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Foster v. Pitney Bowes Corp.

Summarized by: 

Date Filed: 12-11-2013
Case #: 2013-1374, 2013-1444
United States Court of Appeals for the Federal Circuit
Full Text Opinion: http://www.cafc.uscourts.gov/images/stories/opinions-orders/13-1374.Opinion.12-5-2013.1.PDF
LexisNxis Link: 2013 U.S. App. LEXIS 24577
Westlaw Link: 2013 WL 6484327

Trade Secrets: Patents: Publication by the Patent Office destroys any trade secret protections for the information contained in the patent application.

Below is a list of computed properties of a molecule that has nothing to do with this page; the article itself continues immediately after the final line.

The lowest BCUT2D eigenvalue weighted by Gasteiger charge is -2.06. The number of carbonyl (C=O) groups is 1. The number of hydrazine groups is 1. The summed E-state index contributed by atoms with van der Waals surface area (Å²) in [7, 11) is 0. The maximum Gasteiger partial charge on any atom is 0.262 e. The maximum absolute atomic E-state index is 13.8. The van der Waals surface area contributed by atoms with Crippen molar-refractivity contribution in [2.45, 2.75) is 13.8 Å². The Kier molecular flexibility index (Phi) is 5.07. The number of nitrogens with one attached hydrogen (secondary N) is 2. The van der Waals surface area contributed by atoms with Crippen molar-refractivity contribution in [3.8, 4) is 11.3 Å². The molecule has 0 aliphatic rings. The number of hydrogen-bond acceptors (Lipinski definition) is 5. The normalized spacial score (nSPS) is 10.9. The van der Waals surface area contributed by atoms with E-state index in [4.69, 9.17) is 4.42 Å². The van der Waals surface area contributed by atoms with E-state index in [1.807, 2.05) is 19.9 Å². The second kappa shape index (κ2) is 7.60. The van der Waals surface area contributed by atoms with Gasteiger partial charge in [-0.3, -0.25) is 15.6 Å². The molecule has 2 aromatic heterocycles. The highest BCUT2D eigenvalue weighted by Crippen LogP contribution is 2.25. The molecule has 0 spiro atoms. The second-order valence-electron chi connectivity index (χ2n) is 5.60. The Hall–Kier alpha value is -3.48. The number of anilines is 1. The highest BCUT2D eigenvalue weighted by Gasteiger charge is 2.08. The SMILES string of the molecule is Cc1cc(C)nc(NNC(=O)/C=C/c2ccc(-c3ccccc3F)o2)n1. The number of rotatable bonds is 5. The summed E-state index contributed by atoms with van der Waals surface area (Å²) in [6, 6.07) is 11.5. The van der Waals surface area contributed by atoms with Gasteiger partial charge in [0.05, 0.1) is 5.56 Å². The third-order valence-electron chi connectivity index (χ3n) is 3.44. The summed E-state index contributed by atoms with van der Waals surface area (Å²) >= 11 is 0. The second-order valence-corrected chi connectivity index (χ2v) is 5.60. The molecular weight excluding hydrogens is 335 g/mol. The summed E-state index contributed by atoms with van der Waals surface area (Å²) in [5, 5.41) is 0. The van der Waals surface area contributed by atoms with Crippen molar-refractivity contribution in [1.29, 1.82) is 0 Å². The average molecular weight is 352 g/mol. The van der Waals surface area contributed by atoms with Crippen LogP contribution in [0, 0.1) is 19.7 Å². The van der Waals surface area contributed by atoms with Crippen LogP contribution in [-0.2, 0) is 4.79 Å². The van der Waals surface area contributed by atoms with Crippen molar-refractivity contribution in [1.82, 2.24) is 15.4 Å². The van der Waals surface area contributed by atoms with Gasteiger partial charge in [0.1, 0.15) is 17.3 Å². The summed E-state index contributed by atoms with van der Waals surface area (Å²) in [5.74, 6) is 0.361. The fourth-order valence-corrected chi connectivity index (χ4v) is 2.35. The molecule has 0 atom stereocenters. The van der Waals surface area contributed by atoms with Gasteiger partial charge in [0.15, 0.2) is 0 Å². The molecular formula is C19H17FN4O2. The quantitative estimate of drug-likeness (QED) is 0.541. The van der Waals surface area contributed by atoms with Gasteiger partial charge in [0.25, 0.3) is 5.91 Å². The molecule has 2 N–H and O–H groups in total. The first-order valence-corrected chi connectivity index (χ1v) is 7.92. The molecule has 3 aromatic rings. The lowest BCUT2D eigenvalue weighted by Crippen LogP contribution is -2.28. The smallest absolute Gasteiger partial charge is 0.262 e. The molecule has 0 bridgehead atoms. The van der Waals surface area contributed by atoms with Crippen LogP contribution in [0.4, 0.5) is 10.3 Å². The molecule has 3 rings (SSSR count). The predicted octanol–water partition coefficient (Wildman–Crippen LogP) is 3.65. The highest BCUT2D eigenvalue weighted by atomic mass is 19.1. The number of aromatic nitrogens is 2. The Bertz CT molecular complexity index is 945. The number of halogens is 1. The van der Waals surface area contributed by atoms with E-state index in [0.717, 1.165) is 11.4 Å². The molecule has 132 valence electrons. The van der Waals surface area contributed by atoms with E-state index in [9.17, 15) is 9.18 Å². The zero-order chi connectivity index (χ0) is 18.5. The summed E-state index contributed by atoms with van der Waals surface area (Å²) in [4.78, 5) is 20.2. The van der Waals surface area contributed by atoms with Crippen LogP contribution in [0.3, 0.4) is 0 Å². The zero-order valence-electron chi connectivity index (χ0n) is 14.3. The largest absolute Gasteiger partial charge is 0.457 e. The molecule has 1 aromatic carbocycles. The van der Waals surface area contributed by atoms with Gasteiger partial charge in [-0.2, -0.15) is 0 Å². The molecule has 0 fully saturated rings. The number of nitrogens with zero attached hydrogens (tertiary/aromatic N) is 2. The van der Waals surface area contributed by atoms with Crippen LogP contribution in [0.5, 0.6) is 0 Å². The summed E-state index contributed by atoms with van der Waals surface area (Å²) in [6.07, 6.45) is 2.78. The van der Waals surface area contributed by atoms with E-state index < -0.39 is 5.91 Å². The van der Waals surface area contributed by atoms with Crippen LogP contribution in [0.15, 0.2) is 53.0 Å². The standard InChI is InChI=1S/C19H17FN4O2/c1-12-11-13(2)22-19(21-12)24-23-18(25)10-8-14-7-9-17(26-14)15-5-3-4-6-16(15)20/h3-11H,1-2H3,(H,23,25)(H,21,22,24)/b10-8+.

Opinion (Per Curiam): In May 2007, Fredrick Foster ("Foster") submitted a provisional patent application for his “Virtual Post Office Box/Internet Passport” ("VPOBIP") system. The concept required applicants for VPOBIPs to confirm their identity at local post offices. Those who had a VPOBIP would then have the VPOBIP badge affixed to their emails. The scheme was intended to reduce internet fraud because those who had a VPOBIP had gone through an in-person identity confirmation process. Because Foster did include a nonpublication request in his application, the Patent Office made the application public on December 4, 2008. The Patent Office issued a rejection of the application on June 24, 2011. While his patent application was being processed, Foster made inquiries with several government officials about the practicality of implementing his VPOBIP system in partnership with the US Postal Service. As part of his inquiries, Foster outlined his system to the President of Postal Relations at Pitney Bowes. In early 2011, Pitney Bowes launched the website “Volly.com.” In November 2011, Foster claiming that volly.com contained ideas stolen from his patent application and sued Pitney Bowes for fraud, conversion, unjust enrichment, and misappropriation of trade secrets. The district court ruled on the pleadings in favor of Pitney Bowers. Foster appealed. To make out a prima facie case of trade secret misappropriation, a plaintiff must show that the information was secret. By allowing his patent application to be published, Foster destroyed any trade secret protections to the information contained in his patent application. Foster claimed that he provided additional information, not included in the patent application, to Pitney Bowes. Foster did not plead, however, that he entered into a confidentiality agreement with Pitney Bowes or that Pitney Bowes knew that they were receiving secret information as the result of a confidential relationship. Because Foster took no pains to protect the additionally information he disclosed to Pitney Bowes, his disclosure destroyed the secret nature of that information as well. Thus, because Foster had no secret to be misappropriated, the court AFFIRMED the judgment in favor of Pitney Bowes.